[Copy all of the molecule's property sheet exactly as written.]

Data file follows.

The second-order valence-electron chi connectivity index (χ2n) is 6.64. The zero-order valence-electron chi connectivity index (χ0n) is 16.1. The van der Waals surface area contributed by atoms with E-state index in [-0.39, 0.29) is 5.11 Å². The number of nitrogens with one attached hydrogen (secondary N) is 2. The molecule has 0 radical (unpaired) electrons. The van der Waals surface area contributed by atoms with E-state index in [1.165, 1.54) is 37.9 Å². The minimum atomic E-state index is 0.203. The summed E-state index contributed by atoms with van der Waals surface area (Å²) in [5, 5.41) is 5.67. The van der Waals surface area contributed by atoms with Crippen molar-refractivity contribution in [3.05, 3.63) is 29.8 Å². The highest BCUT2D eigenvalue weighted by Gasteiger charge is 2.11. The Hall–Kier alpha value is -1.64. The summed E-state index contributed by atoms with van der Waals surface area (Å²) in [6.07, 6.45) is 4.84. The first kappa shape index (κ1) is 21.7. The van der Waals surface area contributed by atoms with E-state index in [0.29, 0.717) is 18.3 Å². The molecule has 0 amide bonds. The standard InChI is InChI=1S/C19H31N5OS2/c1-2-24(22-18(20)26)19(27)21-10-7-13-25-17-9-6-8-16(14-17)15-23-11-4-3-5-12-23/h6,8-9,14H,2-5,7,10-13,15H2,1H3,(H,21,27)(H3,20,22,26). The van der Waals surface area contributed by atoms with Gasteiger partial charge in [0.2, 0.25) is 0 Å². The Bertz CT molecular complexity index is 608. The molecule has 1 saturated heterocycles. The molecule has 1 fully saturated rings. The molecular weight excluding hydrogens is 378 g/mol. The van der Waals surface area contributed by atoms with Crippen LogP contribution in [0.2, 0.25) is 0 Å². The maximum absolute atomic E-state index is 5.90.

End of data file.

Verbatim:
The second-order valence-electron chi connectivity index (χ2n) is 6.64. The zero-order valence-electron chi connectivity index (χ0n) is 16.1. The van der Waals surface area contributed by atoms with E-state index in [-0.39, 0.29) is 5.11 Å². The number of nitrogens with one attached hydrogen (secondary N) is 2. The molecule has 0 radical (unpaired) electrons. The van der Waals surface area contributed by atoms with E-state index in [1.165, 1.54) is 37.9 Å². The minimum atomic E-state index is 0.203. The summed E-state index contributed by atoms with van der Waals surface area (Å²) in [5, 5.41) is 5.67. The van der Waals surface area contributed by atoms with Crippen molar-refractivity contribution in [3.05, 3.63) is 29.8 Å². The highest BCUT2D eigenvalue weighted by Gasteiger charge is 2.11. The Hall–Kier alpha value is -1.64. The summed E-state index contributed by atoms with van der Waals surface area (Å²) in [6.07, 6.45) is 4.84. The first kappa shape index (κ1) is 21.7. The van der Waals surface area contributed by atoms with E-state index in [0.29, 0.717) is 18.3 Å². The molecule has 0 amide bonds. The standard InChI is InChI=1S/C19H31N5OS2/c1-2-24(22-18(20)26)19(27)21-10-7-13-25-17-9-6-8-16(14-17)15-23-11-4-3-5-12-23/h6,8-9,14H,2-5,7,10-13,15H2,1H3,(H,21,27)(H3,20,22,26). The van der Waals surface area contributed by atoms with Gasteiger partial charge in [0.2, 0.25) is 0 Å². The Bertz CT molecular complexity index is 608. The molecule has 1 saturated heterocycles. The molecule has 1 fully saturated rings. The molecular weight excluding hydrogens is 378 g/mol. The van der Waals surface area contributed by atoms with Crippen LogP contribution in [0.2, 0.25) is 0 Å². The maximum absolute atomic E-state index is 5.90.